County exec Ryan answers Woodstockers’ questions

Ulster County Executive Pat Ryan (photo by Dion Ogust)

Ulster County Executive Pat Ryan took questions on topics ranging from short-term rentals to environmental issues to the opioid crisis during an hour-long Q&A session in a packed meeting room at the Woodstock town offices at the Comeau property on October 15.

“Listening is something us elected officials don’t do enough,” said Ryan, who has appeared in town hall-style meetings throughout the county since starting the job four months ago. 

When asked by Kingston Land Trust Director Michael Drillinger about his thoughts on the illegal dumping by Joe Karolys in Saugerties, Ryan expressed frustration that agencies all the way up to the state level have been unable stop it. Calling the situation “absurd,” Ryan said he will soon sign a bill that strengthens regulations governing construction and demolition disposal. “This is an egregious example of a bad actor who flaunts the law,” Ryan said. 


“I believe protecting our environment is protecting our competitive advantage,” he said, speaking of the county’s natural beauty.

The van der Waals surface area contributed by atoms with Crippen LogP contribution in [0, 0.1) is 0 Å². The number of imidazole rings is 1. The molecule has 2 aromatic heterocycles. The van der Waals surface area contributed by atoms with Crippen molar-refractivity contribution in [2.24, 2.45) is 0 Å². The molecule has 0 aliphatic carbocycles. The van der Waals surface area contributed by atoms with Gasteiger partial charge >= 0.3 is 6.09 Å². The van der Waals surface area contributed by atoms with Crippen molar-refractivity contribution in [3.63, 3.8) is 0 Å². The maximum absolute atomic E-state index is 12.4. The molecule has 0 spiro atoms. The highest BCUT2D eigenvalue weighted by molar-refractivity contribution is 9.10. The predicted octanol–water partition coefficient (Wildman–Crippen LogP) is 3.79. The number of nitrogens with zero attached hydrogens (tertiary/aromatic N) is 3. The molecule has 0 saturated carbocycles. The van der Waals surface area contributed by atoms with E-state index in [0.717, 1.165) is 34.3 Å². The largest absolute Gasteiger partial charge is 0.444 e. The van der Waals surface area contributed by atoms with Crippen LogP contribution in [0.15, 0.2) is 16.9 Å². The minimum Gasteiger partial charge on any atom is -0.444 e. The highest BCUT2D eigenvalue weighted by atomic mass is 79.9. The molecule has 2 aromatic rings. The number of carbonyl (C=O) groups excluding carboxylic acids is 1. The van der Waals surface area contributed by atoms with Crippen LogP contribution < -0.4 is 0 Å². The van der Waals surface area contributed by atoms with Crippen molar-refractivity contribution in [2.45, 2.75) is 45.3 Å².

Drillinger asked him about a planned cement plant in the town of Kingston off state Route 28 that has angered local residents. Ryan said while it is important not to step on home rule and a municipality’s right to decide on such development, he remains concerned. Ryan segued into economic development by acknowledging the right of a company to build a cement plant, but noting it may be possible to steer them to a more appropriate location.

“We have to have an honest conversation,” Ryan said about economic development.

“The majority of jobs have not been living-wage jobs,” he said, touting a program in the works to teach people the skills needed to get jobs in green technology, such as solar installations, in eight weeks, eliminating the needed to get an associate’s degree.